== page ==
“Pose” Music Breakdown: Episode Four, “The Fever”

Ryan Murphy’s new FX endeavor, Pose, is set in the ball culture world of New York City, 1987. The show is visually stunning, the costumes and sets are gorgeous, and naturally—necessarily—the music is fantastic. The music is such a large part of the viewing experience that you could spill hundreds of words discussing what each song means, and/or how awesome it is—and that’s exactly what I’ll be doing here! Each week I will list each remotely notable music choice, complete with a thorough Spotify playlist to match, as well as some discussion of what the song’s significance might be to the world of our characters. If you find yourself scrambling to Shazam each musical selection or you want to hypothesize about what a certain music cue means for a character, join me here to move through each Pose episode—beat by beat.

This week’s Pose focused primarily on bodies: on the health of the body, the youthful body, and the body’s curvaceous factor, or lack thereof. It’s appropriate then, that the first ball which we drop into is about flaunting and judging “Luscious Femme Queen Bodies” to the sound of “So Many Men, So Little Time” by Miquel Brown. The club hit from 1983 is an example of the up-tempo disco-club “Hi-NRG” sound of the late ‘70s and early ‘80s, which would have fit right in with the literal high energy of the balls. It’s a song that will get you dancing and sweating in seconds.

In a brief look at some “pillow talk” between Stan and Angel from the night before, we hear Gloria Estefan & Miami Sound Machine’s “Anything for You” playing gently in the background. This ballad might be the most “of the moment” song that’s been used in the show so far. The single was released in March 1988, which is when this episode appears to be taking place. It reached number one on the charts in the summer and was Gloria Estefan’s first number one, as well as the first number one for her band the Miami Sound Machine. It’s pretty feasible that this new single was playing on the radio—those great radio stations Stan is so good at finding—or that Angel purchased the single herself, which highlights a new level of attention to detail on Pose that is great to realize. The song is generally about a woman who was hurt by an ex and is attempting to “move on” and forget her hurt and her love, but she will still do “anything” to make that person happy. It’s a sad song to hear during your pillow talk, but like all Stan and Angel-adjacent ballads, that seed of melancholy is unavoidable. The idea of a woman being inspired to take difficult steps to make their lover happy also ties into Angel’s insecurities first explored in this scene where Stan seems to admit that he likes curvier women. By the end of the episode, Angel will be receiving silicone butt injections after finally tiring of feeling like less of a woman than others.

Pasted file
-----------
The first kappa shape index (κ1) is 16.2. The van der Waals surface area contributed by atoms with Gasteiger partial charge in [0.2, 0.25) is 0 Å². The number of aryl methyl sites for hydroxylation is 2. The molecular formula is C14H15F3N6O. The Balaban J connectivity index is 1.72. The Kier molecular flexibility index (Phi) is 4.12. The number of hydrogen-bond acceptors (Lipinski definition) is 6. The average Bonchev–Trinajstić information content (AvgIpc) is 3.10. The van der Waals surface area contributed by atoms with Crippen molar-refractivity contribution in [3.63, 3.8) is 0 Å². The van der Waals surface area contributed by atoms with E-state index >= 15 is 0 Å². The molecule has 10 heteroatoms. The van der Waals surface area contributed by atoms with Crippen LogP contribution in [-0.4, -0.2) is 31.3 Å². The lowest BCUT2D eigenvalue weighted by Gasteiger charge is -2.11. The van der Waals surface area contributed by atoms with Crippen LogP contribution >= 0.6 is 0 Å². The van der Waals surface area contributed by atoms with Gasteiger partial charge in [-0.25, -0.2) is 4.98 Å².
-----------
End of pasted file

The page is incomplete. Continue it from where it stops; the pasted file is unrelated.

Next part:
Then we get the sleek and cool “Everything Your Heart Desires” by Hall & Oates. This is another up-to-date musical choice, as it’s from the album Ooh Yeah! released in 1988. The track follows Elektra as she visits her surprisingly age-appropriate “sugar daddy.” The title of the song, of course, clues us into the fact that this is the oft-mentioned man who bankrolls a lot of Elektra’s glamorous lifestyle. It’s also a bit ironic because as we see in this episode, what Elektra’s heart really desires is to finally, fully be herself—and she decides that she wants that more than the pampering and companionship that came with her relationship.

The next time we check in with the balls, with another “Bodacious Body” contest, we hear “Lovergirl” by Teena Marie. The song, released in 1984, is Teena Marie’s biggest hit and it exudes the kind of sweaty, flirty fun vibe that you want when you’re strutting your bodacious body around.